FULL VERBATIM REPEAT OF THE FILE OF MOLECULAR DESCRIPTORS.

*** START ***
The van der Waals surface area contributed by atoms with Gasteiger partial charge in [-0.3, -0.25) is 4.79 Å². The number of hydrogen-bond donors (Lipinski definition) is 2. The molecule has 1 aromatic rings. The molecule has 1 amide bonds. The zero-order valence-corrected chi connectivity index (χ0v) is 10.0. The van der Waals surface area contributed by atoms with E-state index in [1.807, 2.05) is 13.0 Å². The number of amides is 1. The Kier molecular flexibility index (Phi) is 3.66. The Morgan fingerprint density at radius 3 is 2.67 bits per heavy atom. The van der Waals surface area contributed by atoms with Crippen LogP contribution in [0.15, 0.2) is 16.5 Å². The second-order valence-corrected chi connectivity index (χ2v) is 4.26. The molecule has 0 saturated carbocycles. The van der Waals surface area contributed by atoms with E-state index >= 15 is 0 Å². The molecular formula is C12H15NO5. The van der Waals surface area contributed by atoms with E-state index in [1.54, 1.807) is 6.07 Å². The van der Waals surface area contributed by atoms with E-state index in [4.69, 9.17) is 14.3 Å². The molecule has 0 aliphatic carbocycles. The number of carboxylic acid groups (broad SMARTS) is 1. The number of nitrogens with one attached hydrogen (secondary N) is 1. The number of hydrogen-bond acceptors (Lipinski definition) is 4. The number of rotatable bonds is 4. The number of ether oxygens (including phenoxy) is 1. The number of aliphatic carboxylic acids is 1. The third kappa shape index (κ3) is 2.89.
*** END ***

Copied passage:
The van der Waals surface area contributed by atoms with Gasteiger partial charge in [-0.3, -0.25) is 4.79 Å². The number of hydrogen-bond donors (Lipinski definition) is 2. The molecule has 1 aromatic rings. The molecule has 1 amide bonds. The zero-order valence-corrected chi connectivity index (χ0v) is 10.0. The van der Waals surface area contributed by atoms with E-state index in [1.807, 2.05) is 13.0 Å². The number of amides is 1. The Kier molecular flexibility index (Phi) is 3.66. The Morgan fingerprint density at radius 3 is 2.67 bits per heavy atom. The van der Waals surface area contributed by atoms with Crippen LogP contribution in [0.15, 0.2) is 16.5 Å². The second-order valence-corrected chi connectivity index (χ2v) is 4.26. The molecule has 0 saturated carbocycles. The van der Waals surface area contributed by atoms with E-state index >= 15 is 0 Å². The molecular formula is C12H15NO5. The van der Waals surface area contributed by atoms with E-state index in [1.54, 1.807) is 6.07 Å². The van der Waals surface area contributed by atoms with E-state index in [4.69, 9.17) is 14.3 Å². The molecule has 0 aliphatic carbocycles. The number of carboxylic acid groups (broad SMARTS) is 1. The number of nitrogens with one attached hydrogen (secondary N) is 1. The number of hydrogen-bond acceptors (Lipinski definition) is 4. The number of rotatable bonds is 4. The number of ether oxygens (including phenoxy) is 1. The number of aliphatic carboxylic acids is 1. The third kappa shape index (κ3) is 2.89.